In the 1989-90 annual report for the town of Hudson, zero murders are reported, meaning Bruce Lavoie's death went unrecorded. Also in that report Hudson police congratulate themselves on the effectiveness of the DARE program, “daring” to keep kids off drugs. I was too old by one year to participate in the program at my middle school but my younger sister and her friends completed the program and started smoking weed around then. (I was part of the DARE dance committee mostly for the crushes and though I have never smoked pot, it wasn't fear but lack of interest that kept me sober for many years.)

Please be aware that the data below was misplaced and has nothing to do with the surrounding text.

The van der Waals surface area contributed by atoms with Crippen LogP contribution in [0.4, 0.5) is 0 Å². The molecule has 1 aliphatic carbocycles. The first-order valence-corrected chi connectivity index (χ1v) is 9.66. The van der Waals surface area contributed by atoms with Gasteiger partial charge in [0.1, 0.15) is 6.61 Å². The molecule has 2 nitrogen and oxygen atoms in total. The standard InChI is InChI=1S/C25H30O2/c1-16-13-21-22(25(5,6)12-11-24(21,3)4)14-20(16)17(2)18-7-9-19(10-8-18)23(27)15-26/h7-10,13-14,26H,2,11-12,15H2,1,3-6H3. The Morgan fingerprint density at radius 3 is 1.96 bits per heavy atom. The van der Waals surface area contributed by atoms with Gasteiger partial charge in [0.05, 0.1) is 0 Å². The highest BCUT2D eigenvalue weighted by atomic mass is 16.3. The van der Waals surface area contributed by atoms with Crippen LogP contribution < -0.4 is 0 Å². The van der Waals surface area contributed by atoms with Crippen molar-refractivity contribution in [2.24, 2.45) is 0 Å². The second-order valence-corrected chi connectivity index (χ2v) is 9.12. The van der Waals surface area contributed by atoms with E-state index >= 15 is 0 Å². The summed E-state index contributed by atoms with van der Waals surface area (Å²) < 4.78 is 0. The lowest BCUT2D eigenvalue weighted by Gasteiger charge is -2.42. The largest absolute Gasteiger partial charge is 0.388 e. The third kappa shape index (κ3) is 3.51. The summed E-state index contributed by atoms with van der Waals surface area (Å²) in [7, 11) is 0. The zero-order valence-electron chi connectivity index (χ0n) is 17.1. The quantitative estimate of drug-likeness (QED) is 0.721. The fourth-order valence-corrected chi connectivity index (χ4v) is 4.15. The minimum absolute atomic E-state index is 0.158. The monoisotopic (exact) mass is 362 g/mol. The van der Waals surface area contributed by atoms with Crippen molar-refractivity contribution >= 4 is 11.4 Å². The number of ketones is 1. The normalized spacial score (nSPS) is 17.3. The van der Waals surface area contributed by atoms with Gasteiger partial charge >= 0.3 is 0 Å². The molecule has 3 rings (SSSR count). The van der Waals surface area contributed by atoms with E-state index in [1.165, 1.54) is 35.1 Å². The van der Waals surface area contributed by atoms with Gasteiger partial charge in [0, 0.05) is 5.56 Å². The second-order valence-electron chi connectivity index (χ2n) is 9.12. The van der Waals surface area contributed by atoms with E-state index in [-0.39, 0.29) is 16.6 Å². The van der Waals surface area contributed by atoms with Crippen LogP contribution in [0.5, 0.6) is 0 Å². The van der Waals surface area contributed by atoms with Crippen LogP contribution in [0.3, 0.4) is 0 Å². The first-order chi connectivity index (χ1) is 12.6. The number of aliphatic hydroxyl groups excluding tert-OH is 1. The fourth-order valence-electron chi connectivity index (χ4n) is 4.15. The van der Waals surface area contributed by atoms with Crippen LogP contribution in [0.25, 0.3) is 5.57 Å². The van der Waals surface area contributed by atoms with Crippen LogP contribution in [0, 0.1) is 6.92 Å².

A year after the murder, as a financial settlement was reached, the local paper interviewed residents to see if people even remembered the event. Ted Lambert (who may or may not have been a friend’s dad, there were a lot of Lamberts and Lavoies in Hudson), said about it “But it's not just Hudson---it could happen anywhere.” And that's it. Because it does happen anywhere. Which is why we still have to talk about it. We have to talk the systematic ways non-white people and poor folks are oppressed in this country. From schooling and police treatment, to the judicial system and jails, there is a trail that can lead to a bigger picture of the ways we fail our fellow citizens. Consider the ways the police use deadly force, misinformation and manipulation in the name of the war on drugs or the war on terror or the war on poverty. I wish I had this kind of analysis when I lived in NH , when I was 13 and angry and I thought my mom was unfair. But this is why we get out, to see a bigger picture, to understand more. To be angry and learn and talk and maybe maybe maybe maybe affect change that could reach to the corners of our home towns.